Chimney iced up

Discussion in 'Homesteading Questions' started by Les, Jan 31, 2004.

  1. Les

    Les Member

    Messages:
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    Jun 2, 2002
    Well, I"ve never had this happen before.
    My chimney has iced up.
    After the (city gas) furnace runs a bit, water starts dripping out of the stove pipe joint as it makes a turn before entering the furnace.
    I notice a small amount of fumes are entering the house instead of going up the chimney, but not enough to set off the CO detector.
    Looking at the chimney cap from outside, I can see icecicles hanging from it, and only a small amount of vapor coming out when the burner is on compared with the large amounts I remember from last year.
    Temps lately have been in the single digits at night and in the 20s during the day. We usually have it set at 68 while we are home, 64 at night (programmable thermostat).
    Last couple days I have run it up around 78 while I'm home trying to melt the ice out, but no noticable change so far.
    Any suggestions?
    The roof is snow and ice covered, so I'm not too keen on climbing around up there.
    Les
     
  2. I think you have the wrong chimney. You don't say if the chimney is masonary or not, but I suspect it is. Because the flu gases are cooling off before they are exhausted out the top, they condense and run back down. This condensation is usally acidic and eats the mortar out of the brick joints.

    What you need is a chimney built for gas appliances, i.e. a double walled, insulated, metal flue. Because the gases stay warm because of the insulation, they are fully exhausted and don't drip back down.

    You may be able to get a liner for your current chimney if it is indeed masonary. I'd have someone that knows about these things check it before it kills you and your family in some manner. Just my opinion of course.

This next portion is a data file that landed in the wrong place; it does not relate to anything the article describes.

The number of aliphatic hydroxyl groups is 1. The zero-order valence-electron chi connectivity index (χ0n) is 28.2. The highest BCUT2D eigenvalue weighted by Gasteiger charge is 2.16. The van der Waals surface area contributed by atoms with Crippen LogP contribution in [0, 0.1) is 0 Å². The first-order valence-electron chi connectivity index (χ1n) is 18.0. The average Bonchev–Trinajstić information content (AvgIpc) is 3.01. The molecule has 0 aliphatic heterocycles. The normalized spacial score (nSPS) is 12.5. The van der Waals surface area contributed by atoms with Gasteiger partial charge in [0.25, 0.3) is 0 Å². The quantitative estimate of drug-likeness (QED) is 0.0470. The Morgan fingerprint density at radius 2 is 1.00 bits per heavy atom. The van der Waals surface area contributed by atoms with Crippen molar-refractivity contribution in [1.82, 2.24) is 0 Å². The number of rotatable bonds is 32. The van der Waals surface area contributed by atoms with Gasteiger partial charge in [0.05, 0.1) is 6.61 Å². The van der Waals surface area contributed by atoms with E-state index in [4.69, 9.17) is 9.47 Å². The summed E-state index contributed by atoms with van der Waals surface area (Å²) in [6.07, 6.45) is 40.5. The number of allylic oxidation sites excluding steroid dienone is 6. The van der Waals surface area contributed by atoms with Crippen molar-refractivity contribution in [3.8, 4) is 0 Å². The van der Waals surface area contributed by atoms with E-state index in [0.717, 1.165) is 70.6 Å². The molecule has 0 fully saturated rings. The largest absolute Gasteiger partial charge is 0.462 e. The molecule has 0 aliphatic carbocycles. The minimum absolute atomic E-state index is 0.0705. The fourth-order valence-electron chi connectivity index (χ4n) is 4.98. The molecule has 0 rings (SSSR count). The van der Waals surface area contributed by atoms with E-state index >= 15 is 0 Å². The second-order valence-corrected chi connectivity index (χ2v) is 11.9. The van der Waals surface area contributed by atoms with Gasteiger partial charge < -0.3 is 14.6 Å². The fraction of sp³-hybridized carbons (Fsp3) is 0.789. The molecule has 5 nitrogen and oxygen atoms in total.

3. B-vent gas chimney ...metal insulated is indeed what you need to meet code in our state. 17 yrs heat/plumbing experience.
     
  4. Les

    Les Member

    Messages:
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    Jun 2, 2002
    Thanks for the replies.
    Yes, you are right, it is an old brick and mortar chimney.
    I do plan on having somebody look at it this week.
    It just caught me off guard because we have lived here 4 years now and it never happened before.
    Les
     
  5. Les

    Les Member

    Messages:
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    Joined:
    Jun 2, 2002
    The purchase of a carbon monoxide detector with a digital readout indicated moderate levels of CO in the house.
    I pulled the stovepipe apart as close to the chimney as I could get (original owner built a closet around it, very hard to get to anything) then ran a vacuum cleaner hose in it and pulled out handfulls of... something.
    Ran the vacuum until nothing more came out.
    Now it draws properly, the CO levels are back down to normal, and the dripping / ice problem has stopped.
    Just thought I would tell the end of the story in case it happens to somebody else.
    Les